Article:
3. I have kept the stock price volatility and risk-free rate constant thus far. In practice, these variables have their own distribution (and sometimes can even be correlated to stock price movements). To do a more rigorous analysis of the hedge-P&L distribution, one must test these strategies against movements in volatilities and risk-free rates so as to ensure that the results obtained are a more realistic indication of what can be achieved in practice – especially when vega and rho risks turn out to be the biggest risk drivers in the option sold.

4. In addition to simulating stock prices into the future, another sensibility check that is usually carried out in practice is the experience check. With this type of check, instead of solely relying on simulated stock prices, one would additionally use real-world scenarios (which may contain historical stock prices, risk-free rates, volatilities) to test the effectiveness of the hedging strategies. In doing so, one can get a better sense of how well or badly the strategies perform under market scenarios that are deemed catastrophic.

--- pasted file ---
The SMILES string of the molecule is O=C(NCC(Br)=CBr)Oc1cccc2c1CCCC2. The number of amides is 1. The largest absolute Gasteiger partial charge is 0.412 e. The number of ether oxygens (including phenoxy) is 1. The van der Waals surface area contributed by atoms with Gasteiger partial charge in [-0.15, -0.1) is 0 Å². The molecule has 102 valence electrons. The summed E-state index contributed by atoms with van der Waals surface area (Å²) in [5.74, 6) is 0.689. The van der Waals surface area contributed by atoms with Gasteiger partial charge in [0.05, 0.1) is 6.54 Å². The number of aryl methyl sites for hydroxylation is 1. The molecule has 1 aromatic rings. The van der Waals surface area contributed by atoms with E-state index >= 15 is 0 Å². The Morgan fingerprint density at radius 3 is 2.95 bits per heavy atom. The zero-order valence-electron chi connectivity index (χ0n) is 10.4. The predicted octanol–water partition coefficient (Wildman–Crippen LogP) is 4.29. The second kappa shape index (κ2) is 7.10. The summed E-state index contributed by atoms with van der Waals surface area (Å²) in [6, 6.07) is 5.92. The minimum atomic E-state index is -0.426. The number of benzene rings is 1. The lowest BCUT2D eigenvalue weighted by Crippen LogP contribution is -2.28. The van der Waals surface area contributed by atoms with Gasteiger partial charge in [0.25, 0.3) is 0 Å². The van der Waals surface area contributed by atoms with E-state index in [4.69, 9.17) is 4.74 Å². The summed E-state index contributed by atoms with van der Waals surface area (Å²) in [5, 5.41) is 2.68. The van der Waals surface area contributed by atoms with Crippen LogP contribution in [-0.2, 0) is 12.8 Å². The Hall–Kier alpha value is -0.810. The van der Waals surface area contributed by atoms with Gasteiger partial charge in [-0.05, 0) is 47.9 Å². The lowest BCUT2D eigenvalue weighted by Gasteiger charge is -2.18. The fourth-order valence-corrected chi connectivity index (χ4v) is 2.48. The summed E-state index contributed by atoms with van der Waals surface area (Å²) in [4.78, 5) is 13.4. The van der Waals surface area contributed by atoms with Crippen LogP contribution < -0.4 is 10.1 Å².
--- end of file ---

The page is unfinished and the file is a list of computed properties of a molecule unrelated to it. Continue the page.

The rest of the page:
• [1] To arrive at data supporting the chart, I computed the hedge P&L using the delta- hedging example in Tables 7.7 and 7.8, standardized it (by dividing with option premium), and then calculated the standard deviation of the standardized-hedge P&L obtained by using 2,500 runs. To avoid any error introduced by the generation of random numbers, I used the same set of random numbers so as to ensure the same stock price path scenarios.
  • [2] To put this table together, I assumed that transaction costs of 0, 2, and 4 percent of the stock price were incurred when buying and selling the shares during the deltahedging activity. For example, when the transaction cost of 2 percent was used, I simulated a mid-market stock price S and then assumed a stock price of 1.025 when purchasing shares and a stock price of 0.985 when selling the shares – all consistent with the mechanics presented in Table 7.9.
  • [3] When the delta trading limit is breached, in order to neutralize the deltas, I have assumed that the hedger unwinds the existing option positions and then puts on new at-the-money option positions.
  • [4] Examples of these metrics are the coefficient of variations (which is computed by dividing the standard deviation by the mean) or conditional tail expectations (which is computed by calculating the worst-case scenarios and taking the average of the selected worse-case scenarios).